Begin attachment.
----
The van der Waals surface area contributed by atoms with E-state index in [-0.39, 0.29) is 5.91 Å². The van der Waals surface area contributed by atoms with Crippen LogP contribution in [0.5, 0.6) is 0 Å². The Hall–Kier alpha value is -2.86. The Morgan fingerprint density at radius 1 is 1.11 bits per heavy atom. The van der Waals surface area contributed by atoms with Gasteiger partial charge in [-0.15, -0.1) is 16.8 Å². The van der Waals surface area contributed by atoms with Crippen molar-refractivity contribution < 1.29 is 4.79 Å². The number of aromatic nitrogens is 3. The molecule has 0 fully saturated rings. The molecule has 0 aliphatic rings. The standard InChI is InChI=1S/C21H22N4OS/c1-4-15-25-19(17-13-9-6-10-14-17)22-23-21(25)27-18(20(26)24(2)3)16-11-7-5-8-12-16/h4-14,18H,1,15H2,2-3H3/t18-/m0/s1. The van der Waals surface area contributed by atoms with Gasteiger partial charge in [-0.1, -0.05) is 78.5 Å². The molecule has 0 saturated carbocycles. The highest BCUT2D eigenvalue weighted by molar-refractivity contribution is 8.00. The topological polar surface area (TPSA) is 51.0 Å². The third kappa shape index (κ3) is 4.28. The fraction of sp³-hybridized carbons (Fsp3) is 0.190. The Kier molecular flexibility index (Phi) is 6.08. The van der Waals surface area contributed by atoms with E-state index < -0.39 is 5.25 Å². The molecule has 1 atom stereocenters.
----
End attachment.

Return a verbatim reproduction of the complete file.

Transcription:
The van der Waals surface area contributed by atoms with E-state index in [-0.39, 0.29) is 5.91 Å². The van der Waals surface area contributed by atoms with Crippen LogP contribution in [0.5, 0.6) is 0 Å². The Hall–Kier alpha value is -2.86. The Morgan fingerprint density at radius 1 is 1.11 bits per heavy atom. The van der Waals surface area contributed by atoms with Gasteiger partial charge in [-0.15, -0.1) is 16.8 Å². The van der Waals surface area contributed by atoms with Crippen molar-refractivity contribution < 1.29 is 4.79 Å². The number of aromatic nitrogens is 3. The molecule has 0 fully saturated rings. The molecule has 0 aliphatic rings. The standard InChI is InChI=1S/C21H22N4OS/c1-4-15-25-19(17-13-9-6-10-14-17)22-23-21(25)27-18(20(26)24(2)3)16-11-7-5-8-12-16/h4-14,18H,1,15H2,2-3H3/t18-/m0/s1. The van der Waals surface area contributed by atoms with Gasteiger partial charge in [-0.1, -0.05) is 78.5 Å². The molecule has 0 saturated carbocycles. The highest BCUT2D eigenvalue weighted by molar-refractivity contribution is 8.00. The topological polar surface area (TPSA) is 51.0 Å². The third kappa shape index (κ3) is 4.28. The fraction of sp³-hybridized carbons (Fsp3) is 0.190. The Kier molecular flexibility index (Phi) is 6.08. The van der Waals surface area contributed by atoms with E-state index < -0.39 is 5.25 Å². The molecule has 1 atom stereocenters.